5. If the person you are thinking of joining with annoys the shit out of you, join with someone else because you will be connected to your upline as long as she’s in the company.
6. Like most things in life, you get out of it what you put into it. One of the things I love about this industry is you decide how much time you’re going to devote to it.
You might have a few hours available to you some weeks, and other weeks you might have only a couple minutes.
It doesn’t matter. Your business is always there waiting for you, and there’s no expiration date.
7. This isn’t a race. You don’t have to hit any milestones by any particular time. You go at whatever speed works for you. You can still have success when you go slowly.
In fact you are probably more likely to have long term success when you go slowly.
8. Consistency is THE MOST important part of this business.
9. Starting off small with something you can consistently commit to will eventually give you results.
10. Many – most? – (but not all) of the super successful people in this industry have worked for more than one direct sales company. This ain’t their first rodeo.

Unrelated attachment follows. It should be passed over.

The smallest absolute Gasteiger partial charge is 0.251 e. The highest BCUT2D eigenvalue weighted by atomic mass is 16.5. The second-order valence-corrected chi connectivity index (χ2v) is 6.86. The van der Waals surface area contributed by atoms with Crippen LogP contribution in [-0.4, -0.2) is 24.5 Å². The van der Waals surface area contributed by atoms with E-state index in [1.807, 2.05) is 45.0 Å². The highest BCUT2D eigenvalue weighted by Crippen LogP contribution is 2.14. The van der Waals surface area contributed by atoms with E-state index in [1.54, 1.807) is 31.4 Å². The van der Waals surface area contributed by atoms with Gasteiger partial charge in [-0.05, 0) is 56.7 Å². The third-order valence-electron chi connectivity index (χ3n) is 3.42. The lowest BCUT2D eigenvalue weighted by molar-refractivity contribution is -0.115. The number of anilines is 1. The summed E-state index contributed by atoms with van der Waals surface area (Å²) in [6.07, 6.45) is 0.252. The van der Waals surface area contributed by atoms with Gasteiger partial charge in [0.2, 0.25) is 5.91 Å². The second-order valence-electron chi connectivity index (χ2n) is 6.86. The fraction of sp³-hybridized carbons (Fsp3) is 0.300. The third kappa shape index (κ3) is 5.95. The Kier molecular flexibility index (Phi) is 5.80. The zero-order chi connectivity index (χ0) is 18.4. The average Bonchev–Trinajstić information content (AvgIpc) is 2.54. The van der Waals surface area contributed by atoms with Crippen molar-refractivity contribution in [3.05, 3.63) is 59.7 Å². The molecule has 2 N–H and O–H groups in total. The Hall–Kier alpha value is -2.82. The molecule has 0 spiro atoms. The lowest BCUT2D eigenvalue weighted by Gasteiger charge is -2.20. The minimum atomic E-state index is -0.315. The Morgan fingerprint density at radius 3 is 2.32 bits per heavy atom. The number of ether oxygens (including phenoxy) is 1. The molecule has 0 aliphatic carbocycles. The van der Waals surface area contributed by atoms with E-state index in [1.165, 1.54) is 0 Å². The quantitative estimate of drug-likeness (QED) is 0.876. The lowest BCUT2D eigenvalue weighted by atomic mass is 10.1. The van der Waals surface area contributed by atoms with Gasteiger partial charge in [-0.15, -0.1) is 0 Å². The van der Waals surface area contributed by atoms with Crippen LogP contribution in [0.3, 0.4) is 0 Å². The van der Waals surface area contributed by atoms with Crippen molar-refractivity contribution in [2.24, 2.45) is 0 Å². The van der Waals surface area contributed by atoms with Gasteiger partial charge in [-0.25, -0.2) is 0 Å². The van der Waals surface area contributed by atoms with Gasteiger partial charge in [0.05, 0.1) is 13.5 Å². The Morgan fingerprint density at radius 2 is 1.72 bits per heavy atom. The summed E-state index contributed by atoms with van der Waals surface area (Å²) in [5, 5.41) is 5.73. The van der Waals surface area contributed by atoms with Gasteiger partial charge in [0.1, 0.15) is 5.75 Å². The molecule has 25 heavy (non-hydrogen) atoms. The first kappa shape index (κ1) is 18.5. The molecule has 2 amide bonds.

11. Network marketing can be an incredible personal development and growth tool.
It offers so many opportunities to challenge yourself and to surprise yourself.
If you’ve got a growth mindset this is a great industry for you.
12. If you are not willing to interact with people in any way, this is a terrible industry for you.
13. Sales is absolutely a part of this profession. At least it is if you want to have success.
14. All the information and tools and resources you need in order to succeed are out there. But nobody is going to hold your hand the whole way. You’ll need to be willing to figure some stuff out on your own.
15. 80% of your results come from 20% of the work you do. Posting stuff on Facebook is NOT the best use of your time. Connecting with people definitely is.
16. There is very little overhead (in reputable companies).
I pay $150 month just to maintain the website for this blog.
On top of that I pay over $200 a month for Kajabi which is the business platform for my email and my online courses and memberships.
I pay $87 a month to a tech expert to do the stuff on my site I don’t know how to do and to make sure it doesn’t get hacked (again).
I pay $15/month for Zoom, which I use for E-School meetings.
I pay fees to PayPal and Stripe when someone purchases one of my courses.
It costs me at least $600 a month just to keep this site going.
It costs me absolutely nothing each month to maintain my Zyia website as long as I have $600 in volume that month.
If I have less than $600/month in volume, it costs me $15/month to maintain my Zyia website.
For someone who shells out over $7000 a year to keep this blog running, fifteen bucks a month to run a business is pretty freaking awesome.